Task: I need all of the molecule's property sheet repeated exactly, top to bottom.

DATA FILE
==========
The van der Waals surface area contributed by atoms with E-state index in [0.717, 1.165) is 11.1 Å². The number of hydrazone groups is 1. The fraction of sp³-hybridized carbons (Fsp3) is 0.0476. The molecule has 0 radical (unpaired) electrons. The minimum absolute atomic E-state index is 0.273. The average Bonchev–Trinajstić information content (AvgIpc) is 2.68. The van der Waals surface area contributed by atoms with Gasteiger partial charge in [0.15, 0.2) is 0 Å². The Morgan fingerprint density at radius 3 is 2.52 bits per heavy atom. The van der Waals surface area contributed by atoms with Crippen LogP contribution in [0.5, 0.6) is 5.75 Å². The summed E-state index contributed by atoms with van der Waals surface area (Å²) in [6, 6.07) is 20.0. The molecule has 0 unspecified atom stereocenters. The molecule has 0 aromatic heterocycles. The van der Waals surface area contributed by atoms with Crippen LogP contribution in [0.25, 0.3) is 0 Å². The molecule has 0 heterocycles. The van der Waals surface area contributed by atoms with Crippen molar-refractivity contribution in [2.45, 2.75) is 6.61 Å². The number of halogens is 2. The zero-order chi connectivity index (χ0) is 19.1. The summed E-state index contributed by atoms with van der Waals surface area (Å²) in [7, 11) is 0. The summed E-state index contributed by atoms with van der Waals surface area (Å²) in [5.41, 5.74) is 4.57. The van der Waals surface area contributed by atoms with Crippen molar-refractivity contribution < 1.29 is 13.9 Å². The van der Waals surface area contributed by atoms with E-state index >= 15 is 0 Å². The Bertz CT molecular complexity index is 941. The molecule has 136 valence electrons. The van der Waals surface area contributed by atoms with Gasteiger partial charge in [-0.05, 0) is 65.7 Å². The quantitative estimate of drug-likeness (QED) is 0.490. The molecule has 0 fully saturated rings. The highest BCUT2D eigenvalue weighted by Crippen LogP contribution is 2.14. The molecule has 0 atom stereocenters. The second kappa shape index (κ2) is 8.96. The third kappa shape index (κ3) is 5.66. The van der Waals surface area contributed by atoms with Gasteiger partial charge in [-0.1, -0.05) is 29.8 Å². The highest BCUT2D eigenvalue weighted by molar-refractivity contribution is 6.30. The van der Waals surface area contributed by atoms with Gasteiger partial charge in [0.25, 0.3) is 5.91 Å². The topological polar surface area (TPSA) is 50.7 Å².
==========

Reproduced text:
The van der Waals surface area contributed by atoms with E-state index in [0.717, 1.165) is 11.1 Å². The number of hydrazone groups is 1. The fraction of sp³-hybridized carbons (Fsp3) is 0.0476. The molecule has 0 radical (unpaired) electrons. The minimum absolute atomic E-state index is 0.273. The average Bonchev–Trinajstić information content (AvgIpc) is 2.68. The van der Waals surface area contributed by atoms with Gasteiger partial charge in [0.15, 0.2) is 0 Å². The Morgan fingerprint density at radius 3 is 2.52 bits per heavy atom. The van der Waals surface area contributed by atoms with Crippen LogP contribution in [0.5, 0.6) is 5.75 Å². The summed E-state index contributed by atoms with van der Waals surface area (Å²) in [6, 6.07) is 20.0. The molecule has 0 unspecified atom stereocenters. The molecule has 0 aromatic heterocycles. The van der Waals surface area contributed by atoms with Crippen LogP contribution in [0.25, 0.3) is 0 Å². The molecule has 0 heterocycles. The van der Waals surface area contributed by atoms with Crippen molar-refractivity contribution in [2.45, 2.75) is 6.61 Å². The number of halogens is 2. The zero-order chi connectivity index (χ0) is 19.1. The summed E-state index contributed by atoms with van der Waals surface area (Å²) in [7, 11) is 0. The summed E-state index contributed by atoms with van der Waals surface area (Å²) in [5.41, 5.74) is 4.57. The van der Waals surface area contributed by atoms with Crippen molar-refractivity contribution < 1.29 is 13.9 Å². The van der Waals surface area contributed by atoms with E-state index >= 15 is 0 Å². The Bertz CT molecular complexity index is 941. The molecule has 136 valence electrons. The van der Waals surface area contributed by atoms with Gasteiger partial charge in [-0.05, 0) is 65.7 Å². The quantitative estimate of drug-likeness (QED) is 0.490. The molecule has 0 fully saturated rings. The highest BCUT2D eigenvalue weighted by Crippen LogP contribution is 2.14. The molecule has 0 atom stereocenters. The second kappa shape index (κ2) is 8.96. The third kappa shape index (κ3) is 5.66. The van der Waals surface area contributed by atoms with Gasteiger partial charge in [-0.1, -0.05) is 29.8 Å². The highest BCUT2D eigenvalue weighted by molar-refractivity contribution is 6.30. The van der Waals surface area contributed by atoms with Gasteiger partial charge in [0.25, 0.3) is 5.91 Å². The topological polar surface area (TPSA) is 50.7 Å².